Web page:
According to Coulston, a relationship addiction often stems from other issues, such as low self-esteem, an insecure attachment style, or an inability to maintain healthy boundaries.

“Relational addictions can sometimes serve to ‘supplement’ or compensate for deficits in the addict’s life,” adds Dr. Monica Vermani, clinical psychologist and author of Deeper well-being.


Signs you’re “addicted” to relationships


There are many ways to identify that you may have developed a so-called relationship addiction. On the one hand, write down if you feel very uncomfortable being single – and jumping from relationship to relationship to recapture those positive feelings associated with love (or avoid those negative feelings associated with being alone). Another red flag is if you commit too quickly or have a history of recurring relationships. Here are some other tell-tale signs to watch out for, according to Coulston and Dr. Nereida Gonzalez-Berrios, MD, board-certified psychiatrist.

  • You find yourself adopting the interests or personality of each new person you date while losing your own.
  • You neglect other responsibilities and/or personal relationships in your life to be with a partner (skipping school, giving up on plans with friends, etc.).
  • You are so caught up in thoughts about your relationship that you are unable to perform other tasks.
  • You feel lost, irritable, depressed, hopeless or anxious whenever your partner is not around.

Why it’s problematic


A so-called relationship addiction can negatively impact your health and happiness in many ways. On the one hand, being so obsessed with relationships means you can neglect other important areas of your life, like your job, schoolwork, friendships, sleep, or maintaining a healthy diet and getting enough exercise. ‘practice.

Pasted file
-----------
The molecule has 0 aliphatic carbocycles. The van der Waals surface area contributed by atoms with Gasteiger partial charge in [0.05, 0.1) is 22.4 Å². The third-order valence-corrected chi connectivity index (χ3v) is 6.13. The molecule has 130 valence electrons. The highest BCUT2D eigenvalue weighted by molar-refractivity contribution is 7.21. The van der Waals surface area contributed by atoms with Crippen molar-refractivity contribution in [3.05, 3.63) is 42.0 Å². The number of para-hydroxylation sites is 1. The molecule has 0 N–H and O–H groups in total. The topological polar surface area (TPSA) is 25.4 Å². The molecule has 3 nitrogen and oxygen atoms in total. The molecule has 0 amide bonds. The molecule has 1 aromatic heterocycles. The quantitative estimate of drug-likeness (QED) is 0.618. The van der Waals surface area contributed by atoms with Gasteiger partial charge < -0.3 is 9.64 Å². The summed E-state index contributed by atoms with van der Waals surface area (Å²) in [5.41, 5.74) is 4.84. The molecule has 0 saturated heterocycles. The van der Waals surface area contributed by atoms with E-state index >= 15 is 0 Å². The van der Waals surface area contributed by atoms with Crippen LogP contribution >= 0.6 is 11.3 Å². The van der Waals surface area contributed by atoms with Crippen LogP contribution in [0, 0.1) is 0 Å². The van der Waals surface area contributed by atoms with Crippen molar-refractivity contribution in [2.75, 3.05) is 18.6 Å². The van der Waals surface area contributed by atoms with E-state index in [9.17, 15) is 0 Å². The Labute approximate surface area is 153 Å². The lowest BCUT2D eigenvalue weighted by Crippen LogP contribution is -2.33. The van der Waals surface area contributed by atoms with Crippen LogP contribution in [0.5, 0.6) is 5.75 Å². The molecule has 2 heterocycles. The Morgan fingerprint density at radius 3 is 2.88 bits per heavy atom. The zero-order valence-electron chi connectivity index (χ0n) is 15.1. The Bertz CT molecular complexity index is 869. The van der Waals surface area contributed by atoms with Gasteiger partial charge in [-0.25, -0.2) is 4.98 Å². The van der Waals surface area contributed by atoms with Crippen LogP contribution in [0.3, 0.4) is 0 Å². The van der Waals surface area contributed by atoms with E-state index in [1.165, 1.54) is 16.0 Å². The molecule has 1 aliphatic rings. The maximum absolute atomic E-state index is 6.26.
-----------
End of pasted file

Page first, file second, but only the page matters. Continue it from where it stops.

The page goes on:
The other problem, according to Vermani, is that the fear of breaking up and being alone means you’re more likely to ignore red flags and stay in toxic relationships. When you idealize partners, you may fail to identify signs of abuse or mistreatment. You may also be more inclined to take your partner back after a betrayal or other hurtful behavior. Or, Vermani says, you might find yourself changing your own behavior and walking on eggshells to accommodate a partner’s unrealistic demands and expectations. All of this can seriously damage your physical, emotional and mental well-being, not to mention your identity and self-esteem.


What can you do about it


If you are worried that you may have developed this pseudo-addiction, fear not, experts agree that there are many ways to cure it. Remember, though, that this is not a diagnosable condition, Lall says.